PSY9311 – Peer reviewing and open science best practices: case affective neuroscience
Schedule, syllabus and examination date
This module covers the peer review process and current best practices in psychology and neuroscience, such as preregistration, registered reports and other open science practices. The literature basis of the course is selected from covers topics that are currently debated in Affective Neuroscience, e.g.
- Does social pain really hurt?
- What is the role of dopamine for reward?
- Is there a placebo prone personality?
- Are there reliable effects of intranasal oxytocin on human social cognition?
- Can neuroimaging provide an objective measure of pain?
In lectures, professors and students will discuss strengths and flaws of affective neuroscience papers and approaches.
In seminars, students will practise i) critical reading of the literature, ii) writing peer reviews; iii) responding to peer reviews and improving manuscripts.
The students will learn to
- Conduct and respond to formal peer reviews
- Choose and evaluate open science best practices such as preregistration, open code and data, registered reports, and evaluating effect sizes
- Evaluate the explanatory value and limitations of a broad range of cognitive neuroscience approaches, such as fMRI, psychopharmacology and behavioural tasks in non-human and human populations
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5 credits overlap with PSY4311 – Affective Neuroscience: Peer reviewing and open science practices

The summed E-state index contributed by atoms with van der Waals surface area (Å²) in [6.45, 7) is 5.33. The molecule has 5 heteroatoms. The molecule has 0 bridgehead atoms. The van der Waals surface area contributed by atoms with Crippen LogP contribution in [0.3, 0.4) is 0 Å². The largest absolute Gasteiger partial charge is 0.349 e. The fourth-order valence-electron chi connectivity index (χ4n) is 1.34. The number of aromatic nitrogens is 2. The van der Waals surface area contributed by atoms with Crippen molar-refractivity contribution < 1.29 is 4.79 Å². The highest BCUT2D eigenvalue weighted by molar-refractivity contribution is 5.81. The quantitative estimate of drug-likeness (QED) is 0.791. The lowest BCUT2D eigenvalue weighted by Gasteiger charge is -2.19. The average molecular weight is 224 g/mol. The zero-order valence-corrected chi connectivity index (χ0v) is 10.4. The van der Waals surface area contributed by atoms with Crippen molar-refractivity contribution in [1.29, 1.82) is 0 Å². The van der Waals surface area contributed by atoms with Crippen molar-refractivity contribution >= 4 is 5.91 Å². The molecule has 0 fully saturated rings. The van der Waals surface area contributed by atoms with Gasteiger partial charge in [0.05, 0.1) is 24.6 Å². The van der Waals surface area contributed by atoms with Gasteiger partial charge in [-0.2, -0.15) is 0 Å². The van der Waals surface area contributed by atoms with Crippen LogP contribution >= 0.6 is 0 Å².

5 lectures á 2h, 5 seminars á 2h.
Five mandatory ungraded assignments (peer reviewing practice)
Home exam in which a manuscript is critically reviewed (graded).
Examination support material
Language of examination
The examination text is given in English, and you submit your response in English.
Grades are awarded on a pass/fail scale. Read more about the grading system.
Explanations and appeals
It is recommended to request an explanation of your grade before you decide to appeal.
The deadline to request an explanation is one week after the grade is published. For oral and practical examinations, the deadline is immediately after you have received your grade.
The explanation should normally be given within two weeks after you have asked for it. The examiner decides whether the explanation is to be given in writing or verbally
Resit an examination
Withdrawal from an examination
It is possible to take the exam up to 3 times. If you withdraw from the exam after the deadline or during the exam, this will be counted as an examination attempt.
The course is subject to continuous evaluation. At regular intervals we also ask students to participate in a more comprehensive evaluation.